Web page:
Javascript is not enabled.

Javascript must be enabled to use this site. Please enable Javascript in your browser and try again.

Skip to content
Content starts here
Leaving Website

You are now leaving and going to a website that is not operated by AARP. A different privacy policy and terms of service will apply.

Financial Challenges: Coping With the Unexpected

Coping with an Unexpected Financial Challenge: An AARP Survey of Adults 30+

For too many Americans, a car repair, job loss, pay cut, or medical bill can disrupt household finances, harming the households’ balance sheet and overall well-being for months or even years.

spinner image African American Woman with Headache

To better understand the financial and emotional impact of unexpected financial challenges, AARP conducted a national survey of adults ages 30 and older. Researchers asked them about the emotions they experienced as they dealt with their unexpected challenge, the strategies they used to cope with the challenge and the emotional fallout, and the actions they took to resolve their financial situation.

Key Findings

The incidence of unexpected financial challenges is significant and impacts many U.S. households.  

  • Just under half of adults ages 30 and older experienced an unexpected financial challenge in the past year — and during that same time period the majority experienced more than one challenge.

  • Unexpected financial challenges can happen to anyone, regardless of their income level, generation, gender, or race/ethnicity.

  • However, some groups have a greater propensity to experience an unexpected financial challenge (e.g., Millennials, Gen Xers, women, communities of color, and those with household incomes of less than $40,000). 

  • A medical expense, a necessary repair, and a loss of income are the most often reported types of unexpected financial challenges.

  • The median cost of an unexpected financial challenge ranges between $3,000 and $4,000. Higher median costs, however, are seen among those with household incomes of $75,000 or more.

Recovering from an unexpected challenge can take months or even years.

  • Two in five who experienced an unexpected financial challenge in the past year recovered (or expect to recover) more than six months from when the challenge first occurred.

  • To help resolve their unexpected financial challenge, a majority made financial tradeoffs but fewer negotiated a lower bill.

  • In addition to cutting back on expenses and drawing down savings, three in five delayed paying some of their bills to help pay for their unexpected financial challenge, and half worked more hours or took other actions to supplement their income. However, fewer than half asked for an affordable payment plan or reduction in the amount they owed.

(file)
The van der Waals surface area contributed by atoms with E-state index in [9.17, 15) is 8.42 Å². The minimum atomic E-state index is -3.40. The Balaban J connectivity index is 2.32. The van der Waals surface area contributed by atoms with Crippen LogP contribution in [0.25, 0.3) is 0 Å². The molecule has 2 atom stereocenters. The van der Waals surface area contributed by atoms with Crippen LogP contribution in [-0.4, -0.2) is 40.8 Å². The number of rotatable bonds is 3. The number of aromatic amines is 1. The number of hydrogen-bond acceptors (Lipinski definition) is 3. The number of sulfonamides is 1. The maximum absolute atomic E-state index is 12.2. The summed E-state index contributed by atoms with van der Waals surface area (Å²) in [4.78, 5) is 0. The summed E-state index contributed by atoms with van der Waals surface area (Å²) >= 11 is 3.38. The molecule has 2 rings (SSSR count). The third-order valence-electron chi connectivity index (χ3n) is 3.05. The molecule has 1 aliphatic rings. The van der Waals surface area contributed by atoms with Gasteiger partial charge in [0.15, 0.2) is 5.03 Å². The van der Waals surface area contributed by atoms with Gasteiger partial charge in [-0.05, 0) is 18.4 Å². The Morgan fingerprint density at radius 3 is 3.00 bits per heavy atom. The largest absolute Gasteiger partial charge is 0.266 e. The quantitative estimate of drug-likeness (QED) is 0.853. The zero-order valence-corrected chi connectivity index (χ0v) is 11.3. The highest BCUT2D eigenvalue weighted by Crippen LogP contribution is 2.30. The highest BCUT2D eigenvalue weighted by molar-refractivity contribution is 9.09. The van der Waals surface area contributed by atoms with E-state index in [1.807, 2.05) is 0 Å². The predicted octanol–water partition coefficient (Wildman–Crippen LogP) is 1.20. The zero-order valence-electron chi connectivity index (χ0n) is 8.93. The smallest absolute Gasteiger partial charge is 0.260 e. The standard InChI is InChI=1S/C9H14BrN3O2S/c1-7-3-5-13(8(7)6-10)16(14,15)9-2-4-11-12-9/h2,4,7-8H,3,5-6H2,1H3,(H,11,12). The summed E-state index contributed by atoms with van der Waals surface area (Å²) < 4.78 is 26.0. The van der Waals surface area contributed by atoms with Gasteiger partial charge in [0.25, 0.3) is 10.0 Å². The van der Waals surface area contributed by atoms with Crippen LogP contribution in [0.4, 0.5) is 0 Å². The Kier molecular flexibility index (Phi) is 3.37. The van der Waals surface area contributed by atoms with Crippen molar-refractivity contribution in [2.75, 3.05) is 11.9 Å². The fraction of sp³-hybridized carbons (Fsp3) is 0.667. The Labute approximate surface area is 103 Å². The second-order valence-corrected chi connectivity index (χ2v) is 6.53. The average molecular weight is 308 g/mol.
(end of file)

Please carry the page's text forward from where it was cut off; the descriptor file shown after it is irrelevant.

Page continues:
• An unexpected financial challenge often triggers a wide range of emotions — stress, anger, and sadness are the most common. One in five also reported experiencing depression, anxiety, frustration, and/or worry.

  • Many cope with an unexpected financial challenge by regulating their feelings and keeping the matter private; fewer seek social support.

  • Problem-focused coping strategies used frequently by a majority of those dealing with an unexpected financial challenge are making a plan of action and concentrating their efforts by taking one step at a time.

  • Emotion-focused coping strategies used frequently by about half of those dealing with an unexpected financial challenge are keeping their feelings to themselves, not letting their feelings get in the way, and keeping others from knowing how bad things were.

  • Only about two in five, however, talked with someone about how they were feeling, and fewer than three in ten asked someone they respected for advice or talked to someone who could do something concrete about their situation.


The AARP survey was conducted by NORC at the University of Chicago on behalf of AARP. The data were collected using the AmeriSpeak Panel, a probability-based panel developed by NORC at the University of Chicago. AmeriSpeak is designed to be representative of the U.S. household population.

Interviews for this survey were conducted September 4-19, 2019, in English and in Spanish with adults ages 30 and older, representing the 50 states and the District of Columbia. Respondents were randomly selected from the AmeriSpeak Panel using area probability and address-based sampling. A total of 1,697 adults completed the survey.

For more information, please contact Alicia R. Williams at For media inquiries, please contact